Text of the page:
Thursday, August 12, 2010

Bug-Eyed Over Insects

Monarch Butterfly
 By Joe Brehm

Have you seen a large orange winged beast floating over your garden, looking like a stained-glass window as it alights on a nectar-rich flower? This is no ordinary winged-creature, but the renowned and regal Monarch butterfly (Danaus plexxipus).

Have you witnessed a large, red-bodied and clear-winged monster gliding over a local parking lot or open field? Though humble in appearance, this creature is no simpleton either. It is perhaps the most daring insect in the entire world, the Wandering Glider dragonfly (Pantala flavescens).

Butterfly Weed
What, you may ask, do these two insects have in common? They both travel unimaginable distances every year, and both occur in southeast Ohio. Monarch butterflies travel almost up to 4,300 miles every year! Flying north from Mexico in the spring, they mate and deposit eggs on milkweed plants, which the young caterpillars feed on. The caterpillars hatch, metamorphose into adult Monarchs, and continue northward towards Canada as spring and summer progress. As fall creeps in, they head south. Now, these monarchs are the great-great grandchildren of those that originally took flight from Mexico in the spring. Yet, they still know exactly where to go, by using their stored fat reserves, they maintain enough energy to return to their ancestors’ wintering grounds in a very specific mountainous region in central Mexico. Millions of monarchs roost together in these mountains, staying through the winter and into spring, when they will again fly north. Milkweed and other flowering plants are crucial to Monarch migration, so do your part to keep them fueled on their journey by planting any species of Asclepias in your gardens at home. Aside from being important host plants for migratory species, they have very attractive floral displays that can add natural beauty to your property.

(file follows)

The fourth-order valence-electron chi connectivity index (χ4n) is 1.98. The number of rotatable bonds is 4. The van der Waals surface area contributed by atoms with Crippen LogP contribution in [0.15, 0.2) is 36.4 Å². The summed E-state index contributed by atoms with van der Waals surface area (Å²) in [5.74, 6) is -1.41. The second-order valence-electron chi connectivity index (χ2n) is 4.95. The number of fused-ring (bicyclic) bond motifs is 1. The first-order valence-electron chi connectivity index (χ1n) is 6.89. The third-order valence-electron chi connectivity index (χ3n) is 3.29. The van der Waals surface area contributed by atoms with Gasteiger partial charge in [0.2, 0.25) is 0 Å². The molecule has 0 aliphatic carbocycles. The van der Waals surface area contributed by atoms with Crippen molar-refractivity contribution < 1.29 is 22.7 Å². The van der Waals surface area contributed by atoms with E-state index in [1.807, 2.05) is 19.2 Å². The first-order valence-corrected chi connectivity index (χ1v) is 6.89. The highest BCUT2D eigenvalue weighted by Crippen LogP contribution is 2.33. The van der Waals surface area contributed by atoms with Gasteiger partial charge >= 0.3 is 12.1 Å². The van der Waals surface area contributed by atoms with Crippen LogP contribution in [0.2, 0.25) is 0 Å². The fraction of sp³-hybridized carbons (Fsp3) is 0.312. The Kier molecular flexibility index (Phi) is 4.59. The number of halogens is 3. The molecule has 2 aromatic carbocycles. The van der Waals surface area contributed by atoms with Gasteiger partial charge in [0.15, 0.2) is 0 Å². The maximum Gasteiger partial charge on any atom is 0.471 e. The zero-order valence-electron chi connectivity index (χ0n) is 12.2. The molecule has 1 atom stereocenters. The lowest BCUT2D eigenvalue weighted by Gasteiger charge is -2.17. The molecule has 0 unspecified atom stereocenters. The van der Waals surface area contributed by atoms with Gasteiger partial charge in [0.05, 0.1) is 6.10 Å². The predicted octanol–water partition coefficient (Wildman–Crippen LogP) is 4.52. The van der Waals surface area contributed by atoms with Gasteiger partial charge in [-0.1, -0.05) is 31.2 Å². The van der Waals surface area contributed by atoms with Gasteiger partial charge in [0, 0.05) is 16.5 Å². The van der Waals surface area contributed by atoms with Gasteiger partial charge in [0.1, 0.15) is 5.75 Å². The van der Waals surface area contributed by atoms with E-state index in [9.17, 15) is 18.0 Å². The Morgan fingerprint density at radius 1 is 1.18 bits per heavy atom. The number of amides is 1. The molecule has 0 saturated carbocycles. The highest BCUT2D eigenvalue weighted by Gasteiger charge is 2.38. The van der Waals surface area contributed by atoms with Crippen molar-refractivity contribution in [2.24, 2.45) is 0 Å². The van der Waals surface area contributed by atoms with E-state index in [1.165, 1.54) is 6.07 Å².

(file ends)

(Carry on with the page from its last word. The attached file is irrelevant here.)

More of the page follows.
Common Milkweed
 Wandering Gliders are no less impressive. Also called the Globe Skimmer, they are the world’s most widely distributed dragonfly. It is no wonder, as they have recently been documented to make an astounding 11,000 mile round trip journey across the Indian Ocean. In short, these mind-boggling little Odonates follow monsoon rains throughout India, Africa, and island systems in between. They lay their eggs in temporary pools left by the rains, and the eggs hatch into nymphs. The nymphs feed on mosquito larvae and develop into adults in as little as five weeks. Where Monarchs use fat reserves to travel, Globe Skimmers use this unique adaptation—rapid development into adults—to traverse the globe. In Ohio, they follow the breeze and weather patterns, eating insects as they glide on the wind. Limiting the use of pesticides can help ensure the preservation of these amazing creatures in our corner of the globe.